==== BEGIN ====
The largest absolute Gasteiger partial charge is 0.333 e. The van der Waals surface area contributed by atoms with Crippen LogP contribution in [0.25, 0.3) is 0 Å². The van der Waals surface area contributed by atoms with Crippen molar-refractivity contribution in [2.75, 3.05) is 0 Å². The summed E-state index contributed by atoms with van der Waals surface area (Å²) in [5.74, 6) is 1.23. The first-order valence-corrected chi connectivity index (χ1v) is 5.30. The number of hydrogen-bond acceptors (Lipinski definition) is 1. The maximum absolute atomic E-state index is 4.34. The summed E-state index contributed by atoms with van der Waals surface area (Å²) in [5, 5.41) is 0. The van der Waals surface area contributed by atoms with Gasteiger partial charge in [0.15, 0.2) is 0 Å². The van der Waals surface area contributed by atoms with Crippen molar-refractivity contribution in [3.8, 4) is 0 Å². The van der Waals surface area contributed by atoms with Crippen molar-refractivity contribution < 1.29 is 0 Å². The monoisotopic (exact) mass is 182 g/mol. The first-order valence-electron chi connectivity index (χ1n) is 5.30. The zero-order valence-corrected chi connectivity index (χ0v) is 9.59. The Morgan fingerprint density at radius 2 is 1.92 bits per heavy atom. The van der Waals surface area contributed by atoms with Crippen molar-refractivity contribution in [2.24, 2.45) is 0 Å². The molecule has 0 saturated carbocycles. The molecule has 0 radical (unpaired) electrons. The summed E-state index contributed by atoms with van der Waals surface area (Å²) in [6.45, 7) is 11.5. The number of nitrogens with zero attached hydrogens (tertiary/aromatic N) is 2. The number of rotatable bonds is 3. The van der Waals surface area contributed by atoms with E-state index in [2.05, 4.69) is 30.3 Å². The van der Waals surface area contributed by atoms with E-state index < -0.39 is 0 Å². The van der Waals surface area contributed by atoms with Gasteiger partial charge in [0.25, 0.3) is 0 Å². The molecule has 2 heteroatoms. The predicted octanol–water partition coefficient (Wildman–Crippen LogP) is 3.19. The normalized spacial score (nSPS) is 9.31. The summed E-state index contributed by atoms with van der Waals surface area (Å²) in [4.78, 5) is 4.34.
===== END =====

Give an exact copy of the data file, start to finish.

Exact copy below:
The largest absolute Gasteiger partial charge is 0.333 e. The van der Waals surface area contributed by atoms with Crippen LogP contribution in [0.25, 0.3) is 0 Å². The van der Waals surface area contributed by atoms with Crippen molar-refractivity contribution in [2.75, 3.05) is 0 Å². The summed E-state index contributed by atoms with van der Waals surface area (Å²) in [5.74, 6) is 1.23. The first-order valence-corrected chi connectivity index (χ1v) is 5.30. The number of hydrogen-bond acceptors (Lipinski definition) is 1. The maximum absolute atomic E-state index is 4.34. The summed E-state index contributed by atoms with van der Waals surface area (Å²) in [5, 5.41) is 0. The van der Waals surface area contributed by atoms with Gasteiger partial charge in [0.15, 0.2) is 0 Å². The van der Waals surface area contributed by atoms with Crippen molar-refractivity contribution in [3.8, 4) is 0 Å². The van der Waals surface area contributed by atoms with Crippen molar-refractivity contribution < 1.29 is 0 Å². The monoisotopic (exact) mass is 182 g/mol. The first-order valence-electron chi connectivity index (χ1n) is 5.30. The zero-order valence-corrected chi connectivity index (χ0v) is 9.59. The Morgan fingerprint density at radius 2 is 1.92 bits per heavy atom. The van der Waals surface area contributed by atoms with Crippen molar-refractivity contribution in [2.24, 2.45) is 0 Å². The molecule has 0 saturated carbocycles. The molecule has 0 radical (unpaired) electrons. The summed E-state index contributed by atoms with van der Waals surface area (Å²) in [6.45, 7) is 11.5. The number of nitrogens with zero attached hydrogens (tertiary/aromatic N) is 2. The number of rotatable bonds is 3. The van der Waals surface area contributed by atoms with E-state index in [2.05, 4.69) is 30.3 Å². The van der Waals surface area contributed by atoms with E-state index < -0.39 is 0 Å². The van der Waals surface area contributed by atoms with Gasteiger partial charge in [0.25, 0.3) is 0 Å². The molecule has 2 heteroatoms. The predicted octanol–water partition coefficient (Wildman–Crippen LogP) is 3.19. The normalized spacial score (nSPS) is 9.31. The summed E-state index contributed by atoms with van der Waals surface area (Å²) in [4.78, 5) is 4.34.